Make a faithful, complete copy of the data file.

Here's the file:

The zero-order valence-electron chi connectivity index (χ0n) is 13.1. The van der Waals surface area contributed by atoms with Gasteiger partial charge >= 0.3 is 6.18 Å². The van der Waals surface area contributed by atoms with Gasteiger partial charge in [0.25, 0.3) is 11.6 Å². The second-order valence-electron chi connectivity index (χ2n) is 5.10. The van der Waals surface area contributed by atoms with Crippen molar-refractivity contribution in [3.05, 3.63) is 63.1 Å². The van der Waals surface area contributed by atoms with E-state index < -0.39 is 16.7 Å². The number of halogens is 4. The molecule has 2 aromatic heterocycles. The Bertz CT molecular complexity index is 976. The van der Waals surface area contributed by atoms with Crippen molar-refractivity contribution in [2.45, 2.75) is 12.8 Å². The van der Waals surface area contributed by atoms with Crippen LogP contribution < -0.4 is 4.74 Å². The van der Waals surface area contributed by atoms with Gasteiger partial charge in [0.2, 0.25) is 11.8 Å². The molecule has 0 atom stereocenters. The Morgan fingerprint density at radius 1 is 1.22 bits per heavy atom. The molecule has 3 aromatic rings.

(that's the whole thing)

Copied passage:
The zero-order valence-electron chi connectivity index (χ0n) is 13.1. The van der Waals surface area contributed by atoms with Gasteiger partial charge >= 0.3 is 6.18 Å². The van der Waals surface area contributed by atoms with Gasteiger partial charge in [0.25, 0.3) is 11.6 Å². The second-order valence-electron chi connectivity index (χ2n) is 5.10. The van der Waals surface area contributed by atoms with Crippen molar-refractivity contribution in [3.05, 3.63) is 63.1 Å². The van der Waals surface area contributed by atoms with E-state index < -0.39 is 16.7 Å². The number of halogens is 4. The molecule has 2 aromatic heterocycles. The Bertz CT molecular complexity index is 976. The van der Waals surface area contributed by atoms with Crippen molar-refractivity contribution in [2.45, 2.75) is 12.8 Å². The van der Waals surface area contributed by atoms with Crippen LogP contribution < -0.4 is 4.74 Å². The van der Waals surface area contributed by atoms with Gasteiger partial charge in [0.2, 0.25) is 11.8 Å². The molecule has 0 atom stereocenters. The Morgan fingerprint density at radius 1 is 1.22 bits per heavy atom. The molecule has 3 aromatic rings.